Rock & Republic recently filed for bankruptcy, but it plans to keep operations running as smoothly as possible. They've hired some fancy suit-wearing types to get their finances in order and recruit some new investors. Those fancy suit-wearing sorts of people are reportedly all kinds of eager to invest in the label. Meanwhile, the label plans to refocus on its core apparel.
"We’re slowing the expansion of diffusion lines. The brand is what we need to protect and we need to improve our shipping record in our branded goods. The problem was our senior lender put a crimp in that,” [chief restructuring officer Geoffrey D. Lurie] said.
Rock & Republic's core apparel centered around $200 jeans, which the recession mostly pushed to the sale rack, ushering in what seemed to be a new, perhaps lasting age of affordable denim. But with their diffusion lines on hold, Levi's launching $200 jeans, and Hudson launching $995 jeans, that age sadly may not survive its infancy as the economy shows signs of recovery.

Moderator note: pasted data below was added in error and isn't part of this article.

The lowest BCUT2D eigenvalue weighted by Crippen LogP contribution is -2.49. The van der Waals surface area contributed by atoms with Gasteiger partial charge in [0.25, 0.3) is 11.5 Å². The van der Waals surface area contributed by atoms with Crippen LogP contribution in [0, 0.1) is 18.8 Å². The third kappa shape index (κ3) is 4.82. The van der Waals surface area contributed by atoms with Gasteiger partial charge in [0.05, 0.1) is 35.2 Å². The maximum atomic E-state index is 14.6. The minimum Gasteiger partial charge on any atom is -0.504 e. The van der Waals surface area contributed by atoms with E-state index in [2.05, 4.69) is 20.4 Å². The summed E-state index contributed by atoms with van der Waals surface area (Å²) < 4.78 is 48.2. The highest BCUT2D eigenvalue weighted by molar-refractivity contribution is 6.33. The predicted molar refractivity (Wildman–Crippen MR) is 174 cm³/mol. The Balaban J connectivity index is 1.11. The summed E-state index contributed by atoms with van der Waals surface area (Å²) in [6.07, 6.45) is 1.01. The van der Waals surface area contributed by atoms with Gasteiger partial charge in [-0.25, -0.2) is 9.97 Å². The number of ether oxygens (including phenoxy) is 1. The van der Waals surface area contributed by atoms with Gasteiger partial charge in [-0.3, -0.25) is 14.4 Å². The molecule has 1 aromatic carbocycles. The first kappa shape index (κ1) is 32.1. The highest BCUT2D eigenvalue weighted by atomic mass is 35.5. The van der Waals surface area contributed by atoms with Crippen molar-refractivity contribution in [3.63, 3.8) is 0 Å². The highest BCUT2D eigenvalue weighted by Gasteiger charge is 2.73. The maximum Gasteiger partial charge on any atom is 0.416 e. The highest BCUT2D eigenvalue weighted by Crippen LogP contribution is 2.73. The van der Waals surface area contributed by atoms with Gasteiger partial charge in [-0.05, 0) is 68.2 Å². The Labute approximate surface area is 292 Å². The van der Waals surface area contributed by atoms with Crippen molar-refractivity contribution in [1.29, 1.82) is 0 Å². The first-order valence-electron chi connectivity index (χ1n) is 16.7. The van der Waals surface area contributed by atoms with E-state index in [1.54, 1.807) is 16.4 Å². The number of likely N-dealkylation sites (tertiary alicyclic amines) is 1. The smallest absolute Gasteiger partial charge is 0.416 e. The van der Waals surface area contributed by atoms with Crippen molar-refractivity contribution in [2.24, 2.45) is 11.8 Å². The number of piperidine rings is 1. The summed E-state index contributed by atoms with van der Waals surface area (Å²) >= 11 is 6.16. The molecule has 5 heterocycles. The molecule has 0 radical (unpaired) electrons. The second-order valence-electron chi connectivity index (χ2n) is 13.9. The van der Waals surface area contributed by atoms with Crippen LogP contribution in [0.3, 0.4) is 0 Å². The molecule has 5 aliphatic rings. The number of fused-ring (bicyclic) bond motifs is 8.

Marvin Traub, who was recently hired as strategic adviser to Rock & Republic, said many candidates have shown interest in investing, since the brand has "a personality and a niche of its own." Traub was spotted this week having lunch at the Harvard Club with Michael Kramer, CEO of Kellwood Co. Traub was coy about the meeting, saying only that they "were talking broadly about business." Sure. We can just see them in there, relishing the seats they paid exorbitant dues to sit in, conspiring to revive the overpriced denim movement. The Harvard Club — founded for people used to ridiculously overpaying for everything — would be the nexus of such conspiracies.